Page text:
Still from Nocturnes courtesy Trial and Eros.
Dunn uses six dancers to represent, simultaneously, the characters in Wuthering Heights and the members of the Brontë family. Rather than try to communicate the novel's plot through her choreography, she's chosen "rough-hewn, weight-bearing physicality" to embody the novel's web of relationships.
“Getting Bronte’s characters onto the stage proved to be very difficult,” Dunn says. “From specific people, they dissolved into generalized gothic archetypes. I just couldn’t get across the story. I was resorting to pantomime, and those scenes had to go. . . . The more research I did on Wuthering Heights, the more it became clear that it is a long prose poem rather than a novel, that the characters aren’t really characters but ideas. Bronte was playing with stereotypes and archetypes.”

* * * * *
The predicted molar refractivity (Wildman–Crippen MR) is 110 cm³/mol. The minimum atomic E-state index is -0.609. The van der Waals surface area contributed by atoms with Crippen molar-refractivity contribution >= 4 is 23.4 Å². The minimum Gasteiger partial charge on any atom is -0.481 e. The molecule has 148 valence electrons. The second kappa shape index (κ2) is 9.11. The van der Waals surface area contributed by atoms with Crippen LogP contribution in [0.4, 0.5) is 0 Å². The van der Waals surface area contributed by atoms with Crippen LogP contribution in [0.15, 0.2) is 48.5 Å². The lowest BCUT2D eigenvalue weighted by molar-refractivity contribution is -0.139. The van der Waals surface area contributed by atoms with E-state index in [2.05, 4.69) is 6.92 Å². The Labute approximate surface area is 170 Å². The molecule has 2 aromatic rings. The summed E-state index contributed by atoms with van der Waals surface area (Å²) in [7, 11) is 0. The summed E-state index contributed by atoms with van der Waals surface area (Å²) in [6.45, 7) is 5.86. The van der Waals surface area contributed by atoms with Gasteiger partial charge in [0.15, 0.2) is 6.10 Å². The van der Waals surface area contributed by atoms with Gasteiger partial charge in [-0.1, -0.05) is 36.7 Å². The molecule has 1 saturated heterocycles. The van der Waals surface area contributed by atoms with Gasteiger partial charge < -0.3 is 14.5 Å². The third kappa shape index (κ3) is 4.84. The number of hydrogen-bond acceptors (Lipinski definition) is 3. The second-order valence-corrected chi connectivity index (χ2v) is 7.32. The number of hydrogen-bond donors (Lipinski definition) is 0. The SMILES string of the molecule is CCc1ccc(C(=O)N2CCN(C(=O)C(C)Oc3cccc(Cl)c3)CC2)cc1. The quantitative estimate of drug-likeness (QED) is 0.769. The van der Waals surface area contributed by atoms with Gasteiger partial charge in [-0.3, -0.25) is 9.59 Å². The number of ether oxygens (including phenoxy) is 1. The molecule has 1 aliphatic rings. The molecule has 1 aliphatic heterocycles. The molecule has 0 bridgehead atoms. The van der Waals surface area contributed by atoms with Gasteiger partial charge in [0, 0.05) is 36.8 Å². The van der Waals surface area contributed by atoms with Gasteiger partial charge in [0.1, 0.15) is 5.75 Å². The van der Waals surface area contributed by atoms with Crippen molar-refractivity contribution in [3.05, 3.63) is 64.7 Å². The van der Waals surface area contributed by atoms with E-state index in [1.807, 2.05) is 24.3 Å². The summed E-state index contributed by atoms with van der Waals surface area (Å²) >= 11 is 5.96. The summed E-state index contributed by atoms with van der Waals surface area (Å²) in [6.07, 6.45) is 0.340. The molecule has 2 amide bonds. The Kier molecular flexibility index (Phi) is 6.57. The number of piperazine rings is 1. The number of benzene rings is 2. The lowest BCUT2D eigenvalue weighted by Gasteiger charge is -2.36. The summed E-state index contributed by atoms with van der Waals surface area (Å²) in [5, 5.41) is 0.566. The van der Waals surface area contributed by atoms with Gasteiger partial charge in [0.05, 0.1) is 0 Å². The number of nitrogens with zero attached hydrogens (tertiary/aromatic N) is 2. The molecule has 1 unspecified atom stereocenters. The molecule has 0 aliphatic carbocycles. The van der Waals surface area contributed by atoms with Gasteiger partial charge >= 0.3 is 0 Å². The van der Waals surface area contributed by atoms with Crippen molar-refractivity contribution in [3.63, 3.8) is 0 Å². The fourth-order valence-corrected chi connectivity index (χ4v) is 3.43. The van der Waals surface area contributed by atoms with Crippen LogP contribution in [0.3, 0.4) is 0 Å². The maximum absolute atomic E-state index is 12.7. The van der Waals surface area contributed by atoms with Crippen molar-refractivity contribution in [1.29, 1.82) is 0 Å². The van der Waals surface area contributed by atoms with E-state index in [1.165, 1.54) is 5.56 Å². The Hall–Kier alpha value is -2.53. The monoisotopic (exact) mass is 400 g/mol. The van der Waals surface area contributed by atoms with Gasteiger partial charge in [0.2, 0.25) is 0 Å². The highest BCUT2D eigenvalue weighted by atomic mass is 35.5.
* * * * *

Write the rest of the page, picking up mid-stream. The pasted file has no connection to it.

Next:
Dunn's previous choreography has been based on T. S. Eliot's "Love Song of J. Alfred Prufrock" and "Four Quartets"; her next piece will draw on Virginia Woolf's Orlando. You can watch a clip of "Four Quartets" below. (Needless to say, Dunn is not the first person to approach Wuthering Heights through dance!)
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